It’s been 18 months since Chris Clarke, a 40-year-old TV and film lighting director in London, began progressively lowering the dose of Zoloft he had taken every day for 15 years. He remembers the exact date that he actually stopped taking it altogether: Nov. 26, 2018.
It was a bit of a triumphant day, considering all those months of misery he forged through while trying to wean himself off the antidepressant. The problem is that, every day, the ghost of the drug reappears. “Things are easier than they were in the first months, but one of the major symptoms I still feel is this sensation that someone’s squeezing your eyeballs from behind,” Clarke tells me, bringing his hands to the temples of his lean, close-shaved head. “And if I try to move my eyes instead of moving my whole head, I get these little zaps in my brain,” he continues. “I don’t get them if I move my head to look around. I feel like a fucking pigeon. The longer the day gets, the worse it gets.”
Search “brain zaps” on the internet and you’ll find a long string of Reddit posts, forum questions and medical papers all trying to explain why and how these debilitating shocks appear. Yet few who get prescribed an antidepressant seem prepared for the possibility that they could suffer from the zaps, or other side effects, after trying to get off of it. All-day lethargy, spurts of irrational rage, anxiety, overwhelming sadness, an out-of-body sensation and even suicidal ideation can all derail someone who’s either transitioning to a new antidepressant, or more commonly, trying to quit them.
I first met Clarke while writing about men with disabilities who are hardcore flight-simulation players, and he told me how a mysterious diagnosis of chronic fatigue syndrome in 2004 destroyed much of his social life because of the pain and exhaustion he felt every day. He grappled with depression in the aftermath of the diagnosis, and soon got a prescription to help stabilize his mood. The most common antidepressants fall into two categories, SSRI and SNRI, which both manipulate the brain’s chemical messages, notably the “happiness” neurotransmitter serotonin. Clarke tried three different kinds over the course of 15 years. “Eighteen months ago, I figured it was maybe time for me to try not to take it,” he says. “That’s when all hell broke loose.”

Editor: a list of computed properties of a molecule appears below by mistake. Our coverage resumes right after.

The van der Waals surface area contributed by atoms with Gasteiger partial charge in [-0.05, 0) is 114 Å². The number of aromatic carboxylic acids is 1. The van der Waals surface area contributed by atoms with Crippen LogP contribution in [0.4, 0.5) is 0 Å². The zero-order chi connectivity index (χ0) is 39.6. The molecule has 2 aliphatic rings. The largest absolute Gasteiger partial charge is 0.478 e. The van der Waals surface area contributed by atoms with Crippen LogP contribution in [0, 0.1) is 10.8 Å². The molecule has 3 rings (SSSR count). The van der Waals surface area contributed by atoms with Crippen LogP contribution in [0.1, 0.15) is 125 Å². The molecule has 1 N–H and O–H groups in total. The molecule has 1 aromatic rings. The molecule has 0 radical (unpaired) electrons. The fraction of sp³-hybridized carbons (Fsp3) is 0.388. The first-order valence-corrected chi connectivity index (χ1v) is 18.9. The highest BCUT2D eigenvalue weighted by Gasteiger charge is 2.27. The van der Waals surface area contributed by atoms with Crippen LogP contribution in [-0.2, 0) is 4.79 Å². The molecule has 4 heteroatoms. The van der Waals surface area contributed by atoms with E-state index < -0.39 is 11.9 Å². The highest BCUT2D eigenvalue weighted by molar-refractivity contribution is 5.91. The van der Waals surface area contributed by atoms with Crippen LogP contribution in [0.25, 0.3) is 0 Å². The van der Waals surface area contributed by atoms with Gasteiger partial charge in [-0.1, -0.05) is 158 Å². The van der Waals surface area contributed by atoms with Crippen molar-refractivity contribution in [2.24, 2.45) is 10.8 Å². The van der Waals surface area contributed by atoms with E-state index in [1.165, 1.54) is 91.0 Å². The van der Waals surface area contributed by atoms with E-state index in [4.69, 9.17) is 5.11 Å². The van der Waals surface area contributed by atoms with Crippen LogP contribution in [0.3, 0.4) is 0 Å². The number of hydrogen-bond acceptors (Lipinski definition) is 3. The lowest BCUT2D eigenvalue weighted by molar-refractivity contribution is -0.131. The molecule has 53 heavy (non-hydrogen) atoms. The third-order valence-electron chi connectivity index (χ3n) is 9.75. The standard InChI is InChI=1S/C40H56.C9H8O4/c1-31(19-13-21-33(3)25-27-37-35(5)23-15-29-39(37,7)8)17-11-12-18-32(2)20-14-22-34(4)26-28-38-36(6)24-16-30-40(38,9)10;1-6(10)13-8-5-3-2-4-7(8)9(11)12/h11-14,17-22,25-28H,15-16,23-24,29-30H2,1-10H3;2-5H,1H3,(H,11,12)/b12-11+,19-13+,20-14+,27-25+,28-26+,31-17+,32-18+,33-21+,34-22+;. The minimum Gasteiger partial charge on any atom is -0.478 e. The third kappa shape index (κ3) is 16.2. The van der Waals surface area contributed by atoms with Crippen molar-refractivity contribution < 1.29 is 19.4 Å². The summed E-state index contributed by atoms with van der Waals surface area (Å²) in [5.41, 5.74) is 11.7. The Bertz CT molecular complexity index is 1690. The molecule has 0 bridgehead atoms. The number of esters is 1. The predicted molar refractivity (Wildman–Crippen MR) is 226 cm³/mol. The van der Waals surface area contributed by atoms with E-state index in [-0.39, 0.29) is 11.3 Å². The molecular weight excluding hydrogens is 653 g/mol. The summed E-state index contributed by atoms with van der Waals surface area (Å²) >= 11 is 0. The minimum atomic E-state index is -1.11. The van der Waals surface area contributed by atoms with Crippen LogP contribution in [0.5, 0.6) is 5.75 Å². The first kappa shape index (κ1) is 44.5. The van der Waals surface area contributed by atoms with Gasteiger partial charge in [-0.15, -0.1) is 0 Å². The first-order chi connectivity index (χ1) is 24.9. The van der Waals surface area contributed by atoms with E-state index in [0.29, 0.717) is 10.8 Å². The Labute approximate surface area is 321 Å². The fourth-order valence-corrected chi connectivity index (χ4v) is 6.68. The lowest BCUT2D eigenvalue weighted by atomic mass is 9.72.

After consulting the physician who had put him on the medication, Clarke embarked on a plan for 50 percent reduction in dosage every few months, cutting down from 150 milligrams a day to the smallest chunk he could cut off the smallest available pill — 12.5 milligrams. Somehow, even going from that small amount to zero proved an exercise in agony. Clarke tried not to draw attention to his sudden bouts of crying while on set, or the fact that basic tasks overwhelmed him into a frozen, anxious state. He wondered if his physician had advice on how to manage the transition to zero. “He sort of laughed when I said that I was struggling even going from 25 milligrams. He told me, ‘Well, at that dose, it’s almost homeopathic, anyway,’” Clarke recalls. “It’s those kind of idiot comments that really don’t help at all.”
For Clarke, figuring how to safely transition off his antidepressant last year was mostly a solitary task, supported by the observations from having tried, and failed, several times before. About one in nine Americans use antidepressants, according to 2011 to 2014 data from the Centers for Disease Control and Prevention, and nearly 25 million adults have used them for at least two years, representing a 60 percent bump since 2010, per the New York Times. Experts say a majority of these users will not experience “discontinuation syndrome,” more commonly described by users as withdrawal symptoms, and that the problems are “usually mild… and usually last for one or two weeks.”